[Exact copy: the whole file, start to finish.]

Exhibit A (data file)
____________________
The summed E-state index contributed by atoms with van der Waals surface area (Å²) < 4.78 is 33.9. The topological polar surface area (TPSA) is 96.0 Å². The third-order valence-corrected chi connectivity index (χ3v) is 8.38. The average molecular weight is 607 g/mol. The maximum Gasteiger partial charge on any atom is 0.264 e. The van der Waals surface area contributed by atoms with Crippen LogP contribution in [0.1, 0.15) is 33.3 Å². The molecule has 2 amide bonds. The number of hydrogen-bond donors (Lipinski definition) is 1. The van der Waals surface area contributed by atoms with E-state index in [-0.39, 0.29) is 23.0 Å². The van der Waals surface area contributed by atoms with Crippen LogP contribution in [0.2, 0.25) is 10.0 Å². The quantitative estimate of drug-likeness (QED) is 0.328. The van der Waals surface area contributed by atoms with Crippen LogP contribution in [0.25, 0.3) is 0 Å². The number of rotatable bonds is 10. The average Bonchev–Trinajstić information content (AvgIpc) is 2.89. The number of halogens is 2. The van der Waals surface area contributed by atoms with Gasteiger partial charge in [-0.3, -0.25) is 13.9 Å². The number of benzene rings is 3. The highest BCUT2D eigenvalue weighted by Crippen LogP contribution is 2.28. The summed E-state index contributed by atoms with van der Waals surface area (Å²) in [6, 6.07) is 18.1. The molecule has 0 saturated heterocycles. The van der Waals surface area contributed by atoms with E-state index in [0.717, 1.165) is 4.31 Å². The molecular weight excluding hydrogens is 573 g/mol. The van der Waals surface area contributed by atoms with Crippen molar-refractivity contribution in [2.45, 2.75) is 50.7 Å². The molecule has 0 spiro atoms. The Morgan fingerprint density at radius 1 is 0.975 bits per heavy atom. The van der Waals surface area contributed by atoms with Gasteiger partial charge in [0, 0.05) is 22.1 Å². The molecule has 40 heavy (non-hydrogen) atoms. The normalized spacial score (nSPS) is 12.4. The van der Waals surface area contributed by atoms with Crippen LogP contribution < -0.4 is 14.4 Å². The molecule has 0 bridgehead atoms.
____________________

The summed E-state index contributed by atoms with van der Waals surface area (Å²) < 4.78 is 33.9. The topological polar surface area (TPSA) is 96.0 Å². The third-order valence-corrected chi connectivity index (χ3v) is 8.38. The average molecular weight is 607 g/mol. The maximum Gasteiger partial charge on any atom is 0.264 e. The van der Waals surface area contributed by atoms with Crippen LogP contribution in [0.1, 0.15) is 33.3 Å². The molecule has 2 amide bonds. The number of hydrogen-bond donors (Lipinski definition) is 1. The van der Waals surface area contributed by atoms with E-state index in [-0.39, 0.29) is 23.0 Å². The van der Waals surface area contributed by atoms with Crippen LogP contribution in [0.2, 0.25) is 10.0 Å². The quantitative estimate of drug-likeness (QED) is 0.328. The van der Waals surface area contributed by atoms with Crippen LogP contribution in [0.25, 0.3) is 0 Å². The number of rotatable bonds is 10. The average Bonchev–Trinajstić information content (AvgIpc) is 2.89. The number of halogens is 2. The van der Waals surface area contributed by atoms with Gasteiger partial charge in [-0.3, -0.25) is 13.9 Å². The number of benzene rings is 3. The highest BCUT2D eigenvalue weighted by Crippen LogP contribution is 2.28. The summed E-state index contributed by atoms with van der Waals surface area (Å²) in [6, 6.07) is 18.1. The molecule has 0 saturated heterocycles. The van der Waals surface area contributed by atoms with E-state index in [0.717, 1.165) is 4.31 Å². The molecular weight excluding hydrogens is 573 g/mol. The van der Waals surface area contributed by atoms with Crippen molar-refractivity contribution in [2.45, 2.75) is 50.7 Å². The molecule has 0 spiro atoms. The Morgan fingerprint density at radius 1 is 0.975 bits per heavy atom. The van der Waals surface area contributed by atoms with Gasteiger partial charge in [0, 0.05) is 22.1 Å². The molecule has 40 heavy (non-hydrogen) atoms. The normalized spacial score (nSPS) is 12.4. The van der Waals surface area contributed by atoms with Crippen LogP contribution < -0.4 is 14.4 Å². The molecule has 0 bridgehead atoms.